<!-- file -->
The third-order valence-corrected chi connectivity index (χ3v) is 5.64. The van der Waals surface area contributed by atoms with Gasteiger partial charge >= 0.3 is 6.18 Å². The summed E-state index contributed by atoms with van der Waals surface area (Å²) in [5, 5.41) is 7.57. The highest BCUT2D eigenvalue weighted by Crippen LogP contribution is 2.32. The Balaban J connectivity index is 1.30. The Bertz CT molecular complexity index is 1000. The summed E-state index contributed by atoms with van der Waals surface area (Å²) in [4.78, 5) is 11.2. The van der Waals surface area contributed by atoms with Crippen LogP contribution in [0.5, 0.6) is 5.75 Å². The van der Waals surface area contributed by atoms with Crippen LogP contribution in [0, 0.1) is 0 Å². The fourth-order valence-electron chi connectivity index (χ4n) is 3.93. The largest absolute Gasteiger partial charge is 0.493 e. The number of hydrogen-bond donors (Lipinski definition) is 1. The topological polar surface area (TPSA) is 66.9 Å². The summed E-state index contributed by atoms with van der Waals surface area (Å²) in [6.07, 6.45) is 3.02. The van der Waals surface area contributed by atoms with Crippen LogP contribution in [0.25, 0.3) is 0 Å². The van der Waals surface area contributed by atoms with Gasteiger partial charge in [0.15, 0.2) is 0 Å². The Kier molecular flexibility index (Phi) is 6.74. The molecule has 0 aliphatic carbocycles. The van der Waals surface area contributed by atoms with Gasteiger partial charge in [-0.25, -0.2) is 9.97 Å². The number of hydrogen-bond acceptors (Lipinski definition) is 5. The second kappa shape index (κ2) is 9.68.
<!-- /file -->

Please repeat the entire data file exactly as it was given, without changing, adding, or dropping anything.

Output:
The third-order valence-corrected chi connectivity index (χ3v) is 5.64. The van der Waals surface area contributed by atoms with Gasteiger partial charge >= 0.3 is 6.18 Å². The summed E-state index contributed by atoms with van der Waals surface area (Å²) in [5, 5.41) is 7.57. The highest BCUT2D eigenvalue weighted by Crippen LogP contribution is 2.32. The Balaban J connectivity index is 1.30. The Bertz CT molecular complexity index is 1000. The summed E-state index contributed by atoms with van der Waals surface area (Å²) in [4.78, 5) is 11.2. The van der Waals surface area contributed by atoms with Crippen LogP contribution in [0.5, 0.6) is 5.75 Å². The van der Waals surface area contributed by atoms with Crippen LogP contribution in [0, 0.1) is 0 Å². The fourth-order valence-electron chi connectivity index (χ4n) is 3.93. The largest absolute Gasteiger partial charge is 0.493 e. The number of hydrogen-bond donors (Lipinski definition) is 1. The topological polar surface area (TPSA) is 66.9 Å². The summed E-state index contributed by atoms with van der Waals surface area (Å²) in [6.07, 6.45) is 3.02. The van der Waals surface area contributed by atoms with Crippen LogP contribution in [0.25, 0.3) is 0 Å². The van der Waals surface area contributed by atoms with Gasteiger partial charge in [0.15, 0.2) is 0 Å². The Kier molecular flexibility index (Phi) is 6.74. The molecule has 0 aliphatic carbocycles. The van der Waals surface area contributed by atoms with Gasteiger partial charge in [-0.25, -0.2) is 9.97 Å². The number of hydrogen-bond acceptors (Lipinski definition) is 5. The second kappa shape index (κ2) is 9.68.